Fisk paints a graphic picture of current bear hunting practices: wounded bears limping into the woods after being lured with bait and shot by inexperienced hunters who are unable to pursue the animals and fire a final shot; bears languishing in leg traps; bears mauled by hounds and left to die a slow death.

Opponents of the bans say that even the most experienced sportsmen use bait for the elusive animals, which allows hunters to get close enough to fire a shot likely to kill a bear. ''Bears are not like deer or moose -- you don't just come upon them in the woods," said Edie Leary, a spokeswoman for the Maine Fish & Wildlife Conservation Council, which opposes the referendum. ''Baiting allows a good clean shot."

Without the use of bait, opponents of the referendum say, the bear population will spiral because hunters will not be able to find and kill the animals and interest in bear hunting will decline. They note that of some 4,000 bears killed annually in Maine, three-quarters are lured into range with the use of bait.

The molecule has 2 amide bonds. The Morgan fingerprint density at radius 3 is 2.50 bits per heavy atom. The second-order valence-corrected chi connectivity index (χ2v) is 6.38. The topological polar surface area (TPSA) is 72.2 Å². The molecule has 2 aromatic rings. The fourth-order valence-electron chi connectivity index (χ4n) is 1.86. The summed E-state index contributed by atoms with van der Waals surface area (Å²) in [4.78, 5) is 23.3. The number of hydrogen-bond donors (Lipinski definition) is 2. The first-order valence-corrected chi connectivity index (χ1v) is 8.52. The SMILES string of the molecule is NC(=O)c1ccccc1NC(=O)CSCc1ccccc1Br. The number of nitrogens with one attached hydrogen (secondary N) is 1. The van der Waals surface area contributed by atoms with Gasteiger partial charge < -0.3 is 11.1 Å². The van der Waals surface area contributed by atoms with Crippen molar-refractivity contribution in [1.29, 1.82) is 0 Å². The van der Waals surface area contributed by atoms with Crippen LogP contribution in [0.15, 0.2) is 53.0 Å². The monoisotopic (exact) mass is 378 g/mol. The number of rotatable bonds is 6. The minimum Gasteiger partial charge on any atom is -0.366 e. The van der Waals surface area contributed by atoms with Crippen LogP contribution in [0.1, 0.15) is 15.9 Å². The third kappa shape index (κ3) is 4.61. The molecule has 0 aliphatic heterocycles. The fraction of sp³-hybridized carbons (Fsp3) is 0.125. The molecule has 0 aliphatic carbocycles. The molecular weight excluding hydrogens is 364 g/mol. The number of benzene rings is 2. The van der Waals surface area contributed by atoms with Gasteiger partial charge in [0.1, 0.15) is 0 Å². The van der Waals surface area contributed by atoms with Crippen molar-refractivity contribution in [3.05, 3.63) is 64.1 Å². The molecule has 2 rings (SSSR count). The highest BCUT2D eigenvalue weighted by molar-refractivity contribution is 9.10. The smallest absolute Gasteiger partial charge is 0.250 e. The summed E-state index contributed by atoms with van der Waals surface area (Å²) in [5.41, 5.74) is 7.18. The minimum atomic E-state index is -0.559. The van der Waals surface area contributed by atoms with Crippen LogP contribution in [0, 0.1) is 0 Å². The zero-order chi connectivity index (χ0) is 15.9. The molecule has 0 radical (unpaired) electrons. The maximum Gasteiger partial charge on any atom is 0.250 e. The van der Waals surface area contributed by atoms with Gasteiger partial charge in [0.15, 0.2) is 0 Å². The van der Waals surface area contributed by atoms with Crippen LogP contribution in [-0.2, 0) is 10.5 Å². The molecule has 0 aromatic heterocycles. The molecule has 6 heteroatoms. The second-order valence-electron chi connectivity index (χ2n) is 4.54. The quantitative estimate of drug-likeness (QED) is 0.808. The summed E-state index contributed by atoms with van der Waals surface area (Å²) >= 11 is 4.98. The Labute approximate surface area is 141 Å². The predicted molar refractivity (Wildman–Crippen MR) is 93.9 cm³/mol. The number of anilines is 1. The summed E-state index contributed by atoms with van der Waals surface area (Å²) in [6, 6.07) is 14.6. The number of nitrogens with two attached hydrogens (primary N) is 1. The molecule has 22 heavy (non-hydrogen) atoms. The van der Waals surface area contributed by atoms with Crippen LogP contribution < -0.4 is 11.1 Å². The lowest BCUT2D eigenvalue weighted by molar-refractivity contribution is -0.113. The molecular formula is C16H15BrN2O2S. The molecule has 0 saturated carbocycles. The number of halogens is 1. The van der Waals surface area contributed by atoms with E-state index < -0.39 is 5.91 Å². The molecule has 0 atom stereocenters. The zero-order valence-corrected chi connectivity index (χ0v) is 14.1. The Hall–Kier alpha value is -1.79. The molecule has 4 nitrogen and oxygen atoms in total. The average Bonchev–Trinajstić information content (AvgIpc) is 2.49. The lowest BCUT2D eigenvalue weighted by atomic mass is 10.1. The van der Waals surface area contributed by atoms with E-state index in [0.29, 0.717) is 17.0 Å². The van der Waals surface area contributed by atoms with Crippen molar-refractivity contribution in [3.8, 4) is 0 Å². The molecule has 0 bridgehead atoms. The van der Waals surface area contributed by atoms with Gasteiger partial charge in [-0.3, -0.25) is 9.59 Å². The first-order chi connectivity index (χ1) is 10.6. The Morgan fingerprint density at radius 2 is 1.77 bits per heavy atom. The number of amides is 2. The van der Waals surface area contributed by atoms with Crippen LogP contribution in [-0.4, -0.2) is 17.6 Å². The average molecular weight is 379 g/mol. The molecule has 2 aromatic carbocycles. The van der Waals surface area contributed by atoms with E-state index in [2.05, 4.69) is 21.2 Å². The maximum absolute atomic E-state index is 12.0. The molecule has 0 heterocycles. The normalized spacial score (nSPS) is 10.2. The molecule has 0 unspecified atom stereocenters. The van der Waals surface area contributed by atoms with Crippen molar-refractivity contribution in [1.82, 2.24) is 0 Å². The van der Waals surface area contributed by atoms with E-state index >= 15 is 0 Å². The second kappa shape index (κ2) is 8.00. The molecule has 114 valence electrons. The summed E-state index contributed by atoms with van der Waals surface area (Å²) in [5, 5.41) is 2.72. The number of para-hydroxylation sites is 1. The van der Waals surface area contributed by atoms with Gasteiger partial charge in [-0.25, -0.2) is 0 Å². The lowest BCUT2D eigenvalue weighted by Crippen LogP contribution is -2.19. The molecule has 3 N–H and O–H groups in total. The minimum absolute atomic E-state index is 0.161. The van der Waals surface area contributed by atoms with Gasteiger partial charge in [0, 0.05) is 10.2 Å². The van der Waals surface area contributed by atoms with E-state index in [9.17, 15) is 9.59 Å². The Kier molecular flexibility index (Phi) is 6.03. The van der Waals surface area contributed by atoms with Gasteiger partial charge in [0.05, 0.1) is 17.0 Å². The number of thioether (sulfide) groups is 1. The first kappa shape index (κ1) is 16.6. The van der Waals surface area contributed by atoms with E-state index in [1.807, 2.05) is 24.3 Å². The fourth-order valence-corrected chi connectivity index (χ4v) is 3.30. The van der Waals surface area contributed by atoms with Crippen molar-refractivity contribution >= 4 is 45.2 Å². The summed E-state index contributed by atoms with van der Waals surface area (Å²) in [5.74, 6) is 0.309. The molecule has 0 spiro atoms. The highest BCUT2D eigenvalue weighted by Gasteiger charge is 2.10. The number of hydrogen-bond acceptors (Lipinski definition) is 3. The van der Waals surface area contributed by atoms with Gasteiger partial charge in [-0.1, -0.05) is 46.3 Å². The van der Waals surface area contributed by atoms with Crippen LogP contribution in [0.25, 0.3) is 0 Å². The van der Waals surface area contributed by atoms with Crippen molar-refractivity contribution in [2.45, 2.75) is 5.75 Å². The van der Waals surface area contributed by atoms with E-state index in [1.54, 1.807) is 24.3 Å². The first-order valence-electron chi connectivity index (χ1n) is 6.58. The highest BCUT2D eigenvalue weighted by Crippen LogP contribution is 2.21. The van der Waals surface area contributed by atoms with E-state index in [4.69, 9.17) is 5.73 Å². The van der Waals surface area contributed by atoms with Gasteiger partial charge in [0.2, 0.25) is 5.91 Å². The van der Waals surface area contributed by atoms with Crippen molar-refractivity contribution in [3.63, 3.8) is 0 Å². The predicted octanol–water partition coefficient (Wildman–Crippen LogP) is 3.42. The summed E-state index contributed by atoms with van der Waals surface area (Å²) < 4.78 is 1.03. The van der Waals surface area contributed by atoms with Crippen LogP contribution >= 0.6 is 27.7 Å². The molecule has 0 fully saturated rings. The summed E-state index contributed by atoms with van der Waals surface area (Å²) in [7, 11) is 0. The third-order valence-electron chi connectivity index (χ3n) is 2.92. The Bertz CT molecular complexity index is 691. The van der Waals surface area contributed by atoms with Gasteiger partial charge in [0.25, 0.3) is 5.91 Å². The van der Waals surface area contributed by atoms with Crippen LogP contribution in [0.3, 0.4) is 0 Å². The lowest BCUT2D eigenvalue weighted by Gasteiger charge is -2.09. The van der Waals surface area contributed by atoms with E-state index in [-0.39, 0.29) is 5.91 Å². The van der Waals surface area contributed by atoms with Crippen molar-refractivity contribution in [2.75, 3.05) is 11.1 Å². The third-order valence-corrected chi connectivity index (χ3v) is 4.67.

Critics of bear baiting counter that the three states that most recently banned baiting -- Colorado in 1992, Oregon in 1994, and Washington in 1996 -- have since logged increases in bear-hunting licenses. None of the states has reported a significant rise in bear numbers.

The idea that such a proposal could make it onto the ballot is testament to the changing ways of Maine, where the sprawling rural north is losing population as the south gains residents in rapidly growing suburbs. The southern tier, some say, has the numbers to sway the vote, but a poor grasp on the ways of the woods.

''These people have a different point of view," said Mike Dowd, 39, a painter and recreational hunter who lives in Kennebunkport and plans to vote against the measure.

The theme of two Maines has percolated in other races this election year. State Senator Chris Hart, a Democrat bidding for reelection in the state's midcoast region, has argued on the campaign trail that southern Maine should scale back the money it sends north. Hart says that subsidizing the north is a futile practice because the money goes largely to maintain empty roads.